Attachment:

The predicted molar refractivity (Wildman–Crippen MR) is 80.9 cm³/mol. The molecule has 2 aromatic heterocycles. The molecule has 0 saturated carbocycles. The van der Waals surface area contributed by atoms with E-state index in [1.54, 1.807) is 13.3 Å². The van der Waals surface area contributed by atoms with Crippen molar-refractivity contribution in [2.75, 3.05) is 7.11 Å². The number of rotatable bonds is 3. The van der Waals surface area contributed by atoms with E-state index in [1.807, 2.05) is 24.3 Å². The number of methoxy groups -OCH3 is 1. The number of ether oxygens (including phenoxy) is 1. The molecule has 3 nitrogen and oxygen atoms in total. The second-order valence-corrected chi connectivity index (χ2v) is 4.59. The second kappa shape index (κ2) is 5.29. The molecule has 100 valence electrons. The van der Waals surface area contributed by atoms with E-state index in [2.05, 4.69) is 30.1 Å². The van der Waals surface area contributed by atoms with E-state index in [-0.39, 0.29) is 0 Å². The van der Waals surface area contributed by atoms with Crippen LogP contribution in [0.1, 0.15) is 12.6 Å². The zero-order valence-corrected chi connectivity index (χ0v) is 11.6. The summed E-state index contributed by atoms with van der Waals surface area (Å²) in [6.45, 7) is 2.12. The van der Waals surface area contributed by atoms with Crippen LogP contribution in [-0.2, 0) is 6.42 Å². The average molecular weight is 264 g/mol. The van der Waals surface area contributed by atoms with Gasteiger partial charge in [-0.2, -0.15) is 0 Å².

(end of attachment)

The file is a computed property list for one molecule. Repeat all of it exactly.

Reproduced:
The predicted molar refractivity (Wildman–Crippen MR) is 80.9 cm³/mol. The molecule has 2 aromatic heterocycles. The molecule has 0 saturated carbocycles. The van der Waals surface area contributed by atoms with E-state index in [1.54, 1.807) is 13.3 Å². The van der Waals surface area contributed by atoms with Crippen molar-refractivity contribution in [2.75, 3.05) is 7.11 Å². The number of rotatable bonds is 3. The van der Waals surface area contributed by atoms with E-state index in [1.807, 2.05) is 24.3 Å². The number of methoxy groups -OCH3 is 1. The number of ether oxygens (including phenoxy) is 1. The molecule has 3 nitrogen and oxygen atoms in total. The second-order valence-corrected chi connectivity index (χ2v) is 4.59. The second kappa shape index (κ2) is 5.29. The molecule has 100 valence electrons. The van der Waals surface area contributed by atoms with E-state index in [2.05, 4.69) is 30.1 Å². The van der Waals surface area contributed by atoms with E-state index in [-0.39, 0.29) is 0 Å². The van der Waals surface area contributed by atoms with Crippen LogP contribution in [0.1, 0.15) is 12.6 Å². The zero-order valence-corrected chi connectivity index (χ0v) is 11.6. The summed E-state index contributed by atoms with van der Waals surface area (Å²) in [6.45, 7) is 2.12. The van der Waals surface area contributed by atoms with Crippen LogP contribution in [-0.2, 0) is 6.42 Å². The average molecular weight is 264 g/mol. The van der Waals surface area contributed by atoms with Gasteiger partial charge in [-0.2, -0.15) is 0 Å².